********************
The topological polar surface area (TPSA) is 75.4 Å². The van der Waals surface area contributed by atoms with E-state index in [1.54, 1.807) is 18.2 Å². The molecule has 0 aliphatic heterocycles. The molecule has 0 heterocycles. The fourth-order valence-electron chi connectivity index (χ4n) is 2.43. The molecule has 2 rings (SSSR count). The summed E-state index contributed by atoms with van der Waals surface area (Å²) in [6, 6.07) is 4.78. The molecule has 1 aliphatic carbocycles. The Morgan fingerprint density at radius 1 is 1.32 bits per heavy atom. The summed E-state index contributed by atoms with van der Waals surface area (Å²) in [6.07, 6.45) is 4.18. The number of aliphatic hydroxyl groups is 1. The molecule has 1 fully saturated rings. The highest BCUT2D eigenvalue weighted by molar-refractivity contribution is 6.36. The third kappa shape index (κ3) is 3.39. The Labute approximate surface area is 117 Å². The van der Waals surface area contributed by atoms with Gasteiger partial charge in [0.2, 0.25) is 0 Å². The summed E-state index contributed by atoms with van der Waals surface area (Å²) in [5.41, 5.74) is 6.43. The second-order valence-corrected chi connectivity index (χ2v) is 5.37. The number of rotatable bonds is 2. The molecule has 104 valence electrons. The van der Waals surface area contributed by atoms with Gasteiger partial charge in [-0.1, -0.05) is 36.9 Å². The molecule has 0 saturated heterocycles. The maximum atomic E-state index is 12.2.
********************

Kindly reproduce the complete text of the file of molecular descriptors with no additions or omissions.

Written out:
The topological polar surface area (TPSA) is 75.4 Å². The van der Waals surface area contributed by atoms with E-state index in [1.54, 1.807) is 18.2 Å². The molecule has 0 aliphatic heterocycles. The molecule has 0 heterocycles. The fourth-order valence-electron chi connectivity index (χ4n) is 2.43. The molecule has 2 rings (SSSR count). The summed E-state index contributed by atoms with van der Waals surface area (Å²) in [6, 6.07) is 4.78. The molecule has 1 aliphatic carbocycles. The Morgan fingerprint density at radius 1 is 1.32 bits per heavy atom. The summed E-state index contributed by atoms with van der Waals surface area (Å²) in [6.07, 6.45) is 4.18. The number of aliphatic hydroxyl groups is 1. The molecule has 1 fully saturated rings. The highest BCUT2D eigenvalue weighted by molar-refractivity contribution is 6.36. The third kappa shape index (κ3) is 3.39. The Labute approximate surface area is 117 Å². The van der Waals surface area contributed by atoms with Gasteiger partial charge in [0.2, 0.25) is 0 Å². The summed E-state index contributed by atoms with van der Waals surface area (Å²) in [5.41, 5.74) is 6.43. The second-order valence-corrected chi connectivity index (χ2v) is 5.37. The number of rotatable bonds is 2. The molecule has 104 valence electrons. The van der Waals surface area contributed by atoms with Gasteiger partial charge in [-0.1, -0.05) is 36.9 Å². The molecule has 0 saturated heterocycles. The maximum atomic E-state index is 12.2.